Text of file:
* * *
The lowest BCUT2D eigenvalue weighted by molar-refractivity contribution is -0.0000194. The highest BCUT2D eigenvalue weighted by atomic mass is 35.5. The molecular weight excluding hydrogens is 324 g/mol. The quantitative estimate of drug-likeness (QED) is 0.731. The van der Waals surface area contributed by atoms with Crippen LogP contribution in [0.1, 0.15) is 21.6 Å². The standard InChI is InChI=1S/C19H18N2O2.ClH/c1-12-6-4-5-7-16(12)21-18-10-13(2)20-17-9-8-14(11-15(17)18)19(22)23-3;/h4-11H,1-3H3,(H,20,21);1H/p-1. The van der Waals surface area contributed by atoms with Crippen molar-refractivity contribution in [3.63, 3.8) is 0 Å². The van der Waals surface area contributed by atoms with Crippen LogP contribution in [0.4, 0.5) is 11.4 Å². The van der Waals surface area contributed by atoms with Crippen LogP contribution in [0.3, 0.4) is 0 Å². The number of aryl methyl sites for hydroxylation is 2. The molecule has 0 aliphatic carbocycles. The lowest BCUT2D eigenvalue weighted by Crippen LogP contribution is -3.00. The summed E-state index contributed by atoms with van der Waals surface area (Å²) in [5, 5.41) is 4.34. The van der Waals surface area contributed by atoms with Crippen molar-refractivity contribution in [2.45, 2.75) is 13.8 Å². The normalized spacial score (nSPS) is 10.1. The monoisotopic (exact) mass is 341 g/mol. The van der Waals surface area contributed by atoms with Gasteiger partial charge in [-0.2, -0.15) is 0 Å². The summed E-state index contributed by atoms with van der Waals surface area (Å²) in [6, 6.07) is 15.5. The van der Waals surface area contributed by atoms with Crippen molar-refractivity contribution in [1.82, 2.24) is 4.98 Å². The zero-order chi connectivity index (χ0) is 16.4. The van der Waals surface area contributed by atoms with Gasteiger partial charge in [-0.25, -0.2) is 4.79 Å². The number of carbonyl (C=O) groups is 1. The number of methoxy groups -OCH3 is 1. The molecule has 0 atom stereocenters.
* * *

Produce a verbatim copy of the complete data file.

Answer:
The lowest BCUT2D eigenvalue weighted by molar-refractivity contribution is -0.0000194. The highest BCUT2D eigenvalue weighted by atomic mass is 35.5. The molecular weight excluding hydrogens is 324 g/mol. The quantitative estimate of drug-likeness (QED) is 0.731. The van der Waals surface area contributed by atoms with Crippen LogP contribution in [0.1, 0.15) is 21.6 Å². The standard InChI is InChI=1S/C19H18N2O2.ClH/c1-12-6-4-5-7-16(12)21-18-10-13(2)20-17-9-8-14(11-15(17)18)19(22)23-3;/h4-11H,1-3H3,(H,20,21);1H/p-1. The van der Waals surface area contributed by atoms with Crippen molar-refractivity contribution in [3.63, 3.8) is 0 Å². The van der Waals surface area contributed by atoms with Crippen LogP contribution in [0.4, 0.5) is 11.4 Å². The van der Waals surface area contributed by atoms with Crippen LogP contribution in [0.3, 0.4) is 0 Å². The number of aryl methyl sites for hydroxylation is 2. The molecule has 0 aliphatic carbocycles. The lowest BCUT2D eigenvalue weighted by Crippen LogP contribution is -3.00. The summed E-state index contributed by atoms with van der Waals surface area (Å²) in [5, 5.41) is 4.34. The van der Waals surface area contributed by atoms with Crippen molar-refractivity contribution in [2.45, 2.75) is 13.8 Å². The normalized spacial score (nSPS) is 10.1. The monoisotopic (exact) mass is 341 g/mol. The van der Waals surface area contributed by atoms with Gasteiger partial charge in [-0.2, -0.15) is 0 Å². The summed E-state index contributed by atoms with van der Waals surface area (Å²) in [6, 6.07) is 15.5. The van der Waals surface area contributed by atoms with Crippen molar-refractivity contribution in [1.82, 2.24) is 4.98 Å². The zero-order chi connectivity index (χ0) is 16.4. The van der Waals surface area contributed by atoms with Gasteiger partial charge in [-0.25, -0.2) is 4.79 Å². The number of carbonyl (C=O) groups is 1. The number of methoxy groups -OCH3 is 1. The molecule has 0 atom stereocenters.